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Evgeny Malkin (L) of Metallurg Magnitogorsk and Jekabs Redlihs of Dinamo Riga look on during their Kontinental Hockey League (KHL) match in Riga October 22, 2012. (INTS KALNINS/REUTERS)
Evgeny Malkin (L) of Metallurg Magnitogorsk and Jekabs Redlihs of Dinamo Riga look on during their Kontinental Hockey League (KHL) match in Riga October 22, 2012. (INTS KALNINS/REUTERS)


Even with locked-out NHL stars, KHL still a mess Add to ...

Sweeping change

Vladislav Tretiak, the Russian goaltender in the 1972 Summit Series, has a successful dual career as head of Russia’s Ice Hockey Federation and deputy in the Russian Duma, the lower house in parliament. He is gracious and engaged even though he is still shaken by the murder of a political colleague only five days before he met me at the Ritz-Carlton hotel near the Kremlin in Moscow.

His local constituency aide and fixer was gunned down in a fitness club in the city of Ulyanovsk, in the Volga region well east of Moscow, proving yet again that politics, like business, can still be a blood sport in Russia. He declines to talk about the killing, politely insisting that the topic is hockey and only hockey.

Tretiak, 60, is still unmistakably the goalie beloved by three generations of Canadian and Russian hockey fans. He is six-feet tall, probably 220 pounds, with a bit of a paunch. He still looks powerful even though he no longer hits the rink to keep fit. “Bad knees,” he says through an interpreter.

He represents the golden era of Soviet hockey, in the 1970s and into the first half of the 1980s, when the national team was the dominant force in the international game and the KHL’s predecessor league could still hang onto its best players. Tretiak’s teams won gold in the 1972, 1976 and 1984 Olympics. Between 1970 and 1983, they captured 10 world championships and, in 1981, the Canada Cup. During that time, he also won 13 league titles with CSKA Moscow, better known as the Red Army team, the shock troops of the Russian ice for decades.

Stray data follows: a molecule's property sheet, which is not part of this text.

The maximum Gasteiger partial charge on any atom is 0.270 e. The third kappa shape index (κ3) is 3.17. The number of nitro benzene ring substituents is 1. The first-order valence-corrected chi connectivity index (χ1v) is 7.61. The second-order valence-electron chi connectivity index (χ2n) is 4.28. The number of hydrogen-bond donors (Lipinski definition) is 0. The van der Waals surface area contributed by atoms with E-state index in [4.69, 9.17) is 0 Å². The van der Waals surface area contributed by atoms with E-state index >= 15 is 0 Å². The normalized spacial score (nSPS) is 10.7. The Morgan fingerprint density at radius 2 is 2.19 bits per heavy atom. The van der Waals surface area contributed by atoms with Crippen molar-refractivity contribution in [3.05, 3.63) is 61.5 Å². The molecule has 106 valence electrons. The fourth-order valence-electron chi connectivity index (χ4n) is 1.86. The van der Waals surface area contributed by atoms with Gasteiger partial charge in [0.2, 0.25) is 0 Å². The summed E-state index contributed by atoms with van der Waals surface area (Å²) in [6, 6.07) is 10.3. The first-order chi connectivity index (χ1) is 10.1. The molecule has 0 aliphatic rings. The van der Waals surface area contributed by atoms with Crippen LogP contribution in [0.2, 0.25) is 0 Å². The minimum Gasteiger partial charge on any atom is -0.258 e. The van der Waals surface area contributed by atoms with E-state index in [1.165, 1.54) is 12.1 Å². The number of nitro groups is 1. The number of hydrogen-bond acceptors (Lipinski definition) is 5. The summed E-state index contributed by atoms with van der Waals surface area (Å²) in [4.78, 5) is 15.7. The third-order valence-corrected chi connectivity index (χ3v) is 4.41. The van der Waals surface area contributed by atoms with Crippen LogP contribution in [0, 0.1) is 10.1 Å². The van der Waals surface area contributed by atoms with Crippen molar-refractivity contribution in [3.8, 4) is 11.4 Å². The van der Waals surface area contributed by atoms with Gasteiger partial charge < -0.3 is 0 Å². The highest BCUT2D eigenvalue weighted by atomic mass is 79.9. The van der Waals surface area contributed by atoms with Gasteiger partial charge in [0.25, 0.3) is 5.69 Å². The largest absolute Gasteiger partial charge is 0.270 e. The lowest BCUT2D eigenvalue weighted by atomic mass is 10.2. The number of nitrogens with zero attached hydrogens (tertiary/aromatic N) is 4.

A lot has changed since then, and not necessarily for the better.

In his youth, Soviet hockey was more than a national passion and a source of national pride; it was a training program instilled with military-style discipline that produced cracking great results. Tretiak entered the CSKA sports school at age 11 and trained three times a day to utter exhaustion. He remembers being weighed down with cruel equipment. “The stick was so heavy that it was difficult to hit the puck away,” he says. “In the third period, I couldn’t lift my legs because the shin pads were so heavy. They were stuffed with horse hair and it sucked up the water.”

The endless training produced some of the world’s best players and teams. CSKA was particularly strong, winning 32 championships in the post-war decades. If it spotted a young player it didn’t want to lose to a rival team, such as Dynamo, which was controlled by the KGB during the Soviet era, it simply drafted him into the army and made him an offer he couldn’t refuse. Its best players became stars and were well paid by Soviet standards, where ownership of a Lada was considered a rare privilege. “The hockey players were the first to drive foreign cars in Moscow in the 1970s,” says Ilya Kochevrin, the KHL’s commerce and communications vice-president.

In 1991, the Soviet Union collapsed and so did Soviet Hockey League, as it was called, to be replaced by the sorry Russian Hockey League. With the Russian economy in free-fall – the country defaulted on its debt in 1998, shortly after the oil price collapse – the teams were starved of investment. “There were no salaries, no jobs,” Tretiak says.

Arenas fell apart for lack of maintenance and some doubled up as clothing and food markets – the ultimate dishonour for a once-proud league. Kochevrin estimates that two-thirds of the very best Russian players fled, most of them to NHL but also to leagues in Scandinavia and Germany, even little Croatia.

As the arenas crumbled, TV coverage became shabby and the top players fled overseas, fans disappeared in droves as the games turned into amateur shows. Alex Kravtsov, a Moscow PR man and one-time hockey fan, says “It was painful to watch the KHL games.”

Arenas turned into echo chambers. In the dark days of the late 1990s and into 2000 once-thrilling teams like Saint Petersburg could barely draw an audience. In a 12,000-seat arena, the team often had trouble drawing 500 spectators. “Just die-hard fans were there,” Kochevrin says.

Tretiak rolls out some grim statistics to illustrate hockey’s decline in Russia. The country has just under 400 covered hockey arenas left in operation. And Canada? Try 2,500. About 500,000 Canadians of all ages play hockey. In Russia, whose population is four times that of Canada, there are only 86,000 players and virtually no female players. “We don’t have the infrastructure,” he says.

Stuffed with Russia’s best, the NHL went through something of a renaissance in the last decade at the Russian league’s expense. The league, by then known as the Russian SuperLeague, was killed off in 2008, to be replaced by the KHL. The idea was to create a product that would restore the fan base within Russia, expand outside Russia, protect players and owners through proper legal frameworks and create profits for the teams’ owners.

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